V. Examples

The following examples provide formulas for making carbon nanomaterials and storing hydrogen using the nanomaterials.

Example 1

Example 1 describes the preparation of a carbon nanomaterial having carbon nanospheres.

(a) Preparation of Iron Solution (0.1 M)

A 0.1 M iron solution was prepared by using 84 g iron powder, 289 g of citric acid, and 15 L of water. The iron-containing mixture was mixed in a closed bottle on a shaker table for 3 days, with brief interruptions once or twice daily to purge the vapor space of the bottle with air gas before resuming mixing.

(b) Preparation of Precursor Mixture

916.6 g of resorcinol and 1350 g of formaldehyde (37% in water) were placed into a round bottom flask. The solution was stirred until resorcinol was fully dissolved. 15 L of the iron solution from step (a) was slowly added with stirring, and then 1025 ml of ammonium hydroxide (28-30% in water) was added drop-wise with vigorous stirring, the pH of the resulted suspension was 10.26. The slurry was cured at 80˜90° C. (water bath) for 10 hours. The solid carbon precursor mixture was then collected using filtration and dried in an oven overnight.

(c) Carbonization

The polymerized precursor mixture was placed in a crucible with a cover and transferred to a furnace. The carbonization process was carried out under ample nitrogen flow using the following temperature program: room temperature→1160° C. at a rate of 20° C./min→hold for 5 hrs at 1160° C.→room temperature. The carbonization step yielded an intermediate carbon material having carbon nanostructures, amorphous carbon, and iron.

(d) Purification to Remove Amorphous Carbon and Iron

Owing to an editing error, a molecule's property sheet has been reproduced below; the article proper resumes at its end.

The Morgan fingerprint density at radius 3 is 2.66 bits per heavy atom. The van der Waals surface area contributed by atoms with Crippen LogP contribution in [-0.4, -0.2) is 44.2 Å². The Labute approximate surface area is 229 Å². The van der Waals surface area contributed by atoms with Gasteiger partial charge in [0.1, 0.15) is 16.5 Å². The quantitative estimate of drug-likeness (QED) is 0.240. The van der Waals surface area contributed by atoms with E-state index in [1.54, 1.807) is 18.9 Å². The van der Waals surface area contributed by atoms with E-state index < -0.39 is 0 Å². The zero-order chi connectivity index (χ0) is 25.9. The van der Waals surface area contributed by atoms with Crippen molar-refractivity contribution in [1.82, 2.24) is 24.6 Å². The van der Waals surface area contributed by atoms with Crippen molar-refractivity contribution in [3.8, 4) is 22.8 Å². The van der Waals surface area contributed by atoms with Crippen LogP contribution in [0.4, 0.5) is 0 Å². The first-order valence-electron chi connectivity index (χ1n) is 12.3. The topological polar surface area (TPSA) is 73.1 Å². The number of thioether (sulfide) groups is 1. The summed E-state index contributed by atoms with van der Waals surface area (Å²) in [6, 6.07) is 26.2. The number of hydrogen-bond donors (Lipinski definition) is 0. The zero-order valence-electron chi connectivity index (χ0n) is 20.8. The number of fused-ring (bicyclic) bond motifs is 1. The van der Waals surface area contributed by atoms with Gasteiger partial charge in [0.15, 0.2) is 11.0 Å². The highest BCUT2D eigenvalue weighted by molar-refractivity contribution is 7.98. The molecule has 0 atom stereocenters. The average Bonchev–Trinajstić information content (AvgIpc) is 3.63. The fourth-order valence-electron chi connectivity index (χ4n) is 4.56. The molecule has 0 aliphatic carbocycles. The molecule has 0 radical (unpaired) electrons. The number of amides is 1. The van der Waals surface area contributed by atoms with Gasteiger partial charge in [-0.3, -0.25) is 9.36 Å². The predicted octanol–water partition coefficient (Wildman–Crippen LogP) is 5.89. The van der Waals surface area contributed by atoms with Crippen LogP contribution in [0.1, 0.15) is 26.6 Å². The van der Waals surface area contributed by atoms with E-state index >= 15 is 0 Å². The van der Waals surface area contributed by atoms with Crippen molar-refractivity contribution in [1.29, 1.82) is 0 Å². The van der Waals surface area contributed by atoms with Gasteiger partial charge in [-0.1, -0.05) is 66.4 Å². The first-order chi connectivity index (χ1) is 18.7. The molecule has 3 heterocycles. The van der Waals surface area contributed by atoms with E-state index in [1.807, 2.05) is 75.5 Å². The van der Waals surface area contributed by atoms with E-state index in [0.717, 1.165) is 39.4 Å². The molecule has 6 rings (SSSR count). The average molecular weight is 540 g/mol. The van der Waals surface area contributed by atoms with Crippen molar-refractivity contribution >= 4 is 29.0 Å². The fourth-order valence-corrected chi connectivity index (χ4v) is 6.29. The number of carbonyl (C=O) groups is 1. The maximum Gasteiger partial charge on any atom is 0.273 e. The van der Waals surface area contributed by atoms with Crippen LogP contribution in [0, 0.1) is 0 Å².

The purification of the carbonized carbon product (i.e., the intermediate carbon material) was performed as follows: reflux carbonized product in 5M HNO3 for ˜12 hrs→rinse with de-ionized (DI)-H2O→treat with a mixture of KMnO4+H2SO4+H2O at a mole ratio of 1:0.01:0.003 (keep at ˜90° C. for ˜12 hrs)→rinse with Di-H2O→treat with 4M HCl (keep at ˜90° C. for ˜12 hrs)→rinse with Di-H2O→collect the product and dry in the oven at ˜100° C. for two days

Example 2

Example 2 describes the use of the carbon nanospheres of Example 1 to store hydrogen. Hydrogen storage was evaluated using an Autosorb-1C with a mass spectrometer. A sample of carbon nanomaterial (0.0749 g) manufactured using the method of Example 1 was prepared by outgassing the sample for 3 hours under inert gas and vacuum and heating to a temperature of 1100° C. The prepared sample was then cooled to 77K using liquid nitrogen and dosed with hydrogen. The hydrogen was then outgassed at 300° C. over 8 hours. The adsorbtion/desorption isotherm is shown in FIG. 5A and a logarithmic scale shown in FIG. 5B. The outgassing indicated that 1.0 wt % hydrogen was adsorbed. The hydrogen adsorption was carried out at 77K and atmospheric pressure.

Surprisingly the carbon nanomaterials of the invention yielded a storage capacity of 1.0 wt %. This storage capacity was unexpected for the specific sample tested since it was not optimized for storage. The 1.0 wt % storage capacity is similar to the storage capacity of many carbon nanotubes that have been optimized for hydrogen storage. Given the relatively good hydrogen storage and advantageous physical properties, the carbon nanospheres of the invention provide improvements in hydrogen storage compared to other existing carbon nanomaterials such as carbon nanotubes.

The present invention may be embodied in other specific forms without departing from its spirit or essential characteristics. The described embodiments are to be considered in all respects only as illustrative and not restrictive. The scope of the invention is, therefore, indicated by the appended claims rather than by the foregoing description. All changes which come within the meaning and range of equivalency of the claims are to be embraced within their scope.

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Referenced by
Citing PatentFiling datePublication dateApplicantTitle
US8377408Apr 19, 2011Feb 19, 2013High Temperature Physics, LlcProcess for the production of carbon nanoparticles and sequestration of carbon
US8420042Sep 20, 2011Apr 16, 2013High Temperature Physics, LlcProcess for the production of carbon graphenes and other nanomaterials
Classifications
U.S. Classification423/658.2, 420/900, 977/700, 95/90, 428/403, 75/255, 977/840
International ClassificationC01B3/00
Cooperative ClassificationY10S420/90, Y02E60/325, Y10S977/84, C01B3/0021, Y10S977/70, B82Y30/00
European ClassificationB82Y30/00, C01B3/00D2C